Tags: Housing | Markets | Slow | 2006

Housing Markets to Slow in 2006

Thursday, 22 December 2005 12:00 AM

The United States is hardly the only country struggling with an uncertain housing market. As we have reported in MoneyNews before, the UK is experiencing similar troubles.

On Wednesday, Britain's largest mortgage lender, Halifax and Bank of Scotland (HBOS), announced that the country's housing market would slow in 2006, with home values topping out at only 3% growth.

That's a substantial reduction from 2004 through 2005, when growth doubled that amount. But the HBOS growth prediction fits in with inflation expectations for the new year.

The firm also says that average salary increases in 2006 will reach 4.5%, giving UK homeowners a leg up on both inflation and housing price rates. And that could provide first-time homeowners with a better shot of landing a new mortgage next year.

"The UK housing market is set for a period of broad stability, with house prices forecast to rise by 3%, broadly in line with the predicted rise in retail price inflation," said Martin Ellis, chief economist at Halifax.

"Continuing economic growth, the high level of employment, robust earnings increases and the prospect of further interest rate cuts will support housing demand during the coming year."

Meanwhile, back in the U.S., mortgage application rates have fallen to an 11-month low, Reuters reports. That could indicate a slide in the housing market, despite this week's reports that home prices are on the rebound.

"The Mortgage Bankers Association said its seasonally adjusted index of mortgage application activity for the week to December 16 fell 4% to 594.6 from 619.3 the week before," reports Reuters.

"The group's seasonally adjusted index of applications for mortgages to buy homes fell 5.2% to 453.1 from the previous week's 477.9."

That's causing consternation among mortgage industry analysts.

"Housing has passed its peak," says Robert Brusca, chief economist at Fact and Opinion Economics.

Reuters also cites the National Association of Home Builders, warning that U.S. homebuilder optimism fell in December to its lowest level since April 2003.

The good news is that housing starts rose 5.3% in November, to 2,123 million units.

This week U.S. federal regulators are warning lenders to back off on issuing creative, high-risk mortgages – such as interest-only loans and adjustable-rate financing packages.

ConsumerNews.com reports that guidance rules from the federal government "target both the increasing usage of ‘creative' mortgages, and the widening spectrum of borrowers making use of them, including some who may not otherwise qualify for traditional fixed-rate or other adjustable-rate mortgage loans, and who may not fully understand the associated risks."

The guidance reports stem from a new combined initiative from the Federal Reserve Board (FRB), the Office of the Comptroller of the Currency (OCC), the Federal Insurance Deposit Corporation (FDIC), the Office of Thrift Supervision and the National Credit Union Administration.

Their aim is to get home-mortgage lenders to alert customers to the high risks associated with nontraditional mortgage products.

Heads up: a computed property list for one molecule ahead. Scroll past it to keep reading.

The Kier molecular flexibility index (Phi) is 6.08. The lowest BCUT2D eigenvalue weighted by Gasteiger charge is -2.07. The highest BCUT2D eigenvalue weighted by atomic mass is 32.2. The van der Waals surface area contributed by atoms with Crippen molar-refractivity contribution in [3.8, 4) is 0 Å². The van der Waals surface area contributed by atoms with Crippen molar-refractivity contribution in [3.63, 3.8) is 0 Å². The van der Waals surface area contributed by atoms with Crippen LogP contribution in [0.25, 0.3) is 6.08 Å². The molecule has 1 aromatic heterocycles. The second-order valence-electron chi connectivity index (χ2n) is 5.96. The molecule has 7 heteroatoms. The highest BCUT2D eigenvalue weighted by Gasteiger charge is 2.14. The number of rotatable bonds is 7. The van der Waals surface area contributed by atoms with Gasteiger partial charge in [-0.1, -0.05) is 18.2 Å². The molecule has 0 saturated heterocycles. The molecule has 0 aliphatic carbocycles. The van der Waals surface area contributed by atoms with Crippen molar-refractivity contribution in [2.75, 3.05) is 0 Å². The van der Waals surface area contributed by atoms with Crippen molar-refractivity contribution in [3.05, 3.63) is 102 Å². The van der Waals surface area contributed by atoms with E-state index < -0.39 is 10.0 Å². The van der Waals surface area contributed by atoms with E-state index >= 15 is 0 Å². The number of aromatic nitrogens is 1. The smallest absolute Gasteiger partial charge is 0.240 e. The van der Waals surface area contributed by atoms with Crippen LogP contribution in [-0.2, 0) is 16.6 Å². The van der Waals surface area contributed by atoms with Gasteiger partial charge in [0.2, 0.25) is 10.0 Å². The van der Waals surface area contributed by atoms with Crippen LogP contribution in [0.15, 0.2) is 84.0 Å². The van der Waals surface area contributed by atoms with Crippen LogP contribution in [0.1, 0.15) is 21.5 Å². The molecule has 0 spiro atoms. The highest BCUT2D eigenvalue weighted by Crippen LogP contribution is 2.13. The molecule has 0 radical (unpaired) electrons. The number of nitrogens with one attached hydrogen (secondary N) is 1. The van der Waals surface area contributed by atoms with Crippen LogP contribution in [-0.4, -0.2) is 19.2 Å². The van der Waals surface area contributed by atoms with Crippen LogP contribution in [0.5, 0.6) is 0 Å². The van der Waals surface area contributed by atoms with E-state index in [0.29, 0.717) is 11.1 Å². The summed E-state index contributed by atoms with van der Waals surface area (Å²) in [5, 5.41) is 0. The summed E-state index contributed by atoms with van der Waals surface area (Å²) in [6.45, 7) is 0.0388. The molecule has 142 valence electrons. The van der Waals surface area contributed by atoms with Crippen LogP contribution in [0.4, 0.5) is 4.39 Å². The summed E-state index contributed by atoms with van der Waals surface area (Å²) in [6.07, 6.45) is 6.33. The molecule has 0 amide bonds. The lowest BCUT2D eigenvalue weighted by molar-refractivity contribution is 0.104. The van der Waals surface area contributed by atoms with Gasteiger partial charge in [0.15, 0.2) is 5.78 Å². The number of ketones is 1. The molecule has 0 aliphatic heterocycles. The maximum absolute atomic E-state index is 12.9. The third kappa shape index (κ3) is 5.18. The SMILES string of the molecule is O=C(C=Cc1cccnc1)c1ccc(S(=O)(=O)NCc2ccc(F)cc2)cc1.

"When an institution offers nontraditional mortgage loan products," the guidance said, "underwriting standards should address the effect of a substantial payment increase on the borrower's capacity to repay when loan amortization begins."

The federal government initiative comes at a time when new home purchasers own a lot less of their homes than ever before, according to a study released by SMR Research.

The SMR report says that, in the first six months of 2005, 38.1% of homebuyers who financed their homes did so with a down payment of 5% or less of the purchase price, up from 30.6% in 2000. The percentage of buyers paying the traditional 20% down payment fell to 33.7% of borrowers, down from 39.1% in 2000.

But those numbers may be changing.

This week The Wall Street Journal is reporting that fixed-rate mortgages are on the rebound of late, with a 5% increase in fixed-rate loan applications in November.

Viewers tuning into CNBC on Wednesday saw a slew of talking heads discussing how the difference in yields between the two-year and five-year note had become inverted.

Fears of a yield-curve inversion and its impact have also been discussed at length on Wall Street ever since the Fed moved the base interest rate past 3% earlier this year.

But some financial experts say many analysts are missing the point. The real question is: What will this mean for the "Main Street" investor?

"We are really looking at a flat yield curve," says Tony Proctor, a certified financial planner based in Wellesley, MA.

"If we do see a real inversion, investors need to position their portfolios defensively. The real concern will come when the two-year and the 10-year yields show inversion, since historically inverted yield curves are a precursor to recession."

Proctor, who founded and runs investment advisory Proctor Financial, suggests that "Main Street" investors should "patiently keep their fixed income and short-term investment dollars in money-market funds as they wait for the yield curve to show the way."


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The United States is hardly the only country struggling with an uncertain housing market. As we have reported in MoneyNews before, the UK is experiencing similar troubles. On Wednesday, Britain's largest mortgage lender, Halifax and Bank of Scotland (HBOS), announced that...
Thursday, 22 December 2005 12:00 AM
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